Netflix’s streaming-video service is available in more than 50 countries, for less than 10 bucks per month. Even so, hundreds of thousands of people have downloaded pirated copies of its “Marvel’s Daredevil” original series in the first week of its release.
Since Netflix premiered the street-hero series April 10, there have been 2.1 million individual users that have downloaded episodes of the show worldwide via torrent networks, according to data from piracy-tracking firm Excipio.
The only TV show that topped “Daredevil” in the April 10-16 time frame is HBO’s “Game of Thrones” — which remains the most-pirated TV show to date — with 6.5 million illegal torrents over the same period, the Excipio data shows. But that includes past seasons of “GoT,” not just the premiere episode of season 5 that leaked onto pirate sites a day prior to HBO’s TV airing. (Incidentally, that did not prevent “Game of Thrones” from registering its best-ever television viewership.)
Netflix is certainly aware of the piracy problem, even as it uses piracy data to inform the content lineup in any given territory.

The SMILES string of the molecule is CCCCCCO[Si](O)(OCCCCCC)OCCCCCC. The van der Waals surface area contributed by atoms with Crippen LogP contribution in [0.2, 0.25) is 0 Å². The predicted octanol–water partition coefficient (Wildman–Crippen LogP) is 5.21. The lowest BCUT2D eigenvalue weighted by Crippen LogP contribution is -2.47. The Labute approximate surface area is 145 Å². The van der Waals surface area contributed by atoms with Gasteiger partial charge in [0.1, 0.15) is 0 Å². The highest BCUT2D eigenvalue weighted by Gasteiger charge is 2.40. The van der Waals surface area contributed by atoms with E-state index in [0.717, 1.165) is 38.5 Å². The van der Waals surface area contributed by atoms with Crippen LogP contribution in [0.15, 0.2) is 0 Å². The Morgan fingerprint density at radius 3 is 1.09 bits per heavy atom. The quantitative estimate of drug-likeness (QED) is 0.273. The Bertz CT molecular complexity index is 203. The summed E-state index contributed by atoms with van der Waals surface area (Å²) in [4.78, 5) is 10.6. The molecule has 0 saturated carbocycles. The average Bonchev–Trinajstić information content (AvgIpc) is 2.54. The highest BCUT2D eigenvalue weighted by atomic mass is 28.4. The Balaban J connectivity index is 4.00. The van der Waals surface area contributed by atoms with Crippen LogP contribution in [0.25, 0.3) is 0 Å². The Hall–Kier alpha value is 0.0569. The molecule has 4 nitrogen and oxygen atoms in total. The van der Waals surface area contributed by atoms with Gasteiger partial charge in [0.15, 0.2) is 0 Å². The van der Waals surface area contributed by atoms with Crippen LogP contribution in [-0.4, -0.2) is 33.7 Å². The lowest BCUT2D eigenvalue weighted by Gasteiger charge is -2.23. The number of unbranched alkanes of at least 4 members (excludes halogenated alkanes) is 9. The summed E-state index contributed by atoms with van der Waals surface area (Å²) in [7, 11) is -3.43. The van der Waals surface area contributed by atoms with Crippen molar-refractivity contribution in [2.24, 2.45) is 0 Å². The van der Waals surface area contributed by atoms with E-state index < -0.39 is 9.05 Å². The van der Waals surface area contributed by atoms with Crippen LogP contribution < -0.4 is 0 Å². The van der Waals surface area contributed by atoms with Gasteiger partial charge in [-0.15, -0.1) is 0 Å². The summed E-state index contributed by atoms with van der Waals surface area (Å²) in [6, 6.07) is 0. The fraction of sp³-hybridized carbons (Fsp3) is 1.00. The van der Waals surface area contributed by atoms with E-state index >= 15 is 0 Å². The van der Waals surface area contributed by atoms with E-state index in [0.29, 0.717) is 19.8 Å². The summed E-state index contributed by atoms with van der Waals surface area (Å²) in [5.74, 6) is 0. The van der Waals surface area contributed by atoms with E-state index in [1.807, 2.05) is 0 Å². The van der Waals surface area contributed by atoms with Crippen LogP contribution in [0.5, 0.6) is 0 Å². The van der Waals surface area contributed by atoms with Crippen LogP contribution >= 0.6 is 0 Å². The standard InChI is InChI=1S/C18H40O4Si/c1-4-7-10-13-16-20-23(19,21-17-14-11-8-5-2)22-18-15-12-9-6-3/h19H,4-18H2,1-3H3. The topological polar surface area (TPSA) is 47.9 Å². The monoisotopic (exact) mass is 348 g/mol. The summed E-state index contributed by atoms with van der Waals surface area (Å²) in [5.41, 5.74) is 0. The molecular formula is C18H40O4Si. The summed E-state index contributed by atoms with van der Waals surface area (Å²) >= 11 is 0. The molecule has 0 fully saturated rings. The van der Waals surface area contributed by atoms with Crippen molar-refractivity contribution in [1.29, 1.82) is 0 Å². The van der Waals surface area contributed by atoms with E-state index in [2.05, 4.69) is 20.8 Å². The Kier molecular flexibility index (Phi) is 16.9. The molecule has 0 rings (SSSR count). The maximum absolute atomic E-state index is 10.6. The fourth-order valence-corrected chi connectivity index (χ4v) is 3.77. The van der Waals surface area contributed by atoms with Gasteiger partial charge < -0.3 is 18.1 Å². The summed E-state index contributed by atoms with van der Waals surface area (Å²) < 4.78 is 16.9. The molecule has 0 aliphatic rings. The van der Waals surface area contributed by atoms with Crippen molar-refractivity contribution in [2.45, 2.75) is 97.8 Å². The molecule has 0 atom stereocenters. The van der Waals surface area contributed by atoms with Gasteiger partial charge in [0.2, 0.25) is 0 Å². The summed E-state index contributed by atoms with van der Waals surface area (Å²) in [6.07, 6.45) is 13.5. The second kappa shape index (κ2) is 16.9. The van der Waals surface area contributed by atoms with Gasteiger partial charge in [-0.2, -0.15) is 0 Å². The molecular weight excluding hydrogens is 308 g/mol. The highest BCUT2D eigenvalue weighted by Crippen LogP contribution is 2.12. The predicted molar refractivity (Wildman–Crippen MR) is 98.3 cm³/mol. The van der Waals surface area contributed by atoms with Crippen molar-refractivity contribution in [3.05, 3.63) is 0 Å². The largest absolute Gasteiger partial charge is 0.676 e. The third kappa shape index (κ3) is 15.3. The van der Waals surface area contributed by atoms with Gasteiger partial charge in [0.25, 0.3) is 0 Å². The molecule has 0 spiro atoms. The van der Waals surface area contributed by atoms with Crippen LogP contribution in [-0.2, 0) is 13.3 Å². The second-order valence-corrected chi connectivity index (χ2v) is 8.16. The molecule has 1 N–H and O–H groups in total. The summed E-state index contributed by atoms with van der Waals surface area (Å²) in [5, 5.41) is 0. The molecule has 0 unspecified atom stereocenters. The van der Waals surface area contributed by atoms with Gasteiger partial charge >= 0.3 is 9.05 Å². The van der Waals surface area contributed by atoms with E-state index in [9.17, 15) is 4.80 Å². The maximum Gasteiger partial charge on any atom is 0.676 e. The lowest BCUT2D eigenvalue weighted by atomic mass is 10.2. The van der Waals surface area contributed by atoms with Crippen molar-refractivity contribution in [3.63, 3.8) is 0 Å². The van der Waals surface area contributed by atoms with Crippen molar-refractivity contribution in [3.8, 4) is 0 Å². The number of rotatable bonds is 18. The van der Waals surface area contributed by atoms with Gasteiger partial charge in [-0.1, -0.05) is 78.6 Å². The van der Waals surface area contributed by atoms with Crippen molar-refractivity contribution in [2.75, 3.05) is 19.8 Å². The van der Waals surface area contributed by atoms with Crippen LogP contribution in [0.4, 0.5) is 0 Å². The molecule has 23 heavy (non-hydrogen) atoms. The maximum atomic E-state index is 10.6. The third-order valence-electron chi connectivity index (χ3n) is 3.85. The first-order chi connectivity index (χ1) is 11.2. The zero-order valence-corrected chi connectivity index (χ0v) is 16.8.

“Piracy remains a considerable long-term threat, mostly outside the U.S.,” founder and CEO Reed Hasting and CFO David Wells wrote in their first quarter of 2015 note to shareholders. In the company’s Q4 2014 letter, Netflix included a link to this graph on Google Trends, showing a surge of searches for piracy app Popcorn Time in the Netherlands relative to Netflix and HBO starting last fall.
For “Daredevil,” Brazil led all territories on piracy, with 190,274 torrent downloaders from last Friday through Thursday, according to Excipio. (Note that Netflix has offered streaming service in Brazil since 2011.) The next biggest countries for piracy of the show were India (149,316), the U.S. (144,351), the U.K. (119,891), France (105,473) and Australia (101,025). Except for India, Netflix currently offers streaming service in each of those nations.
In any case, Netflix is coming off a huge quarter, having added 4.9 million streaming subscribers worldwide in Q1 — handily beating expectations — which has led to a spike in its stock price. In the U.S., Netflix ended the March quarter with 41.4 million streaming-video members, and 20.9 million overseas.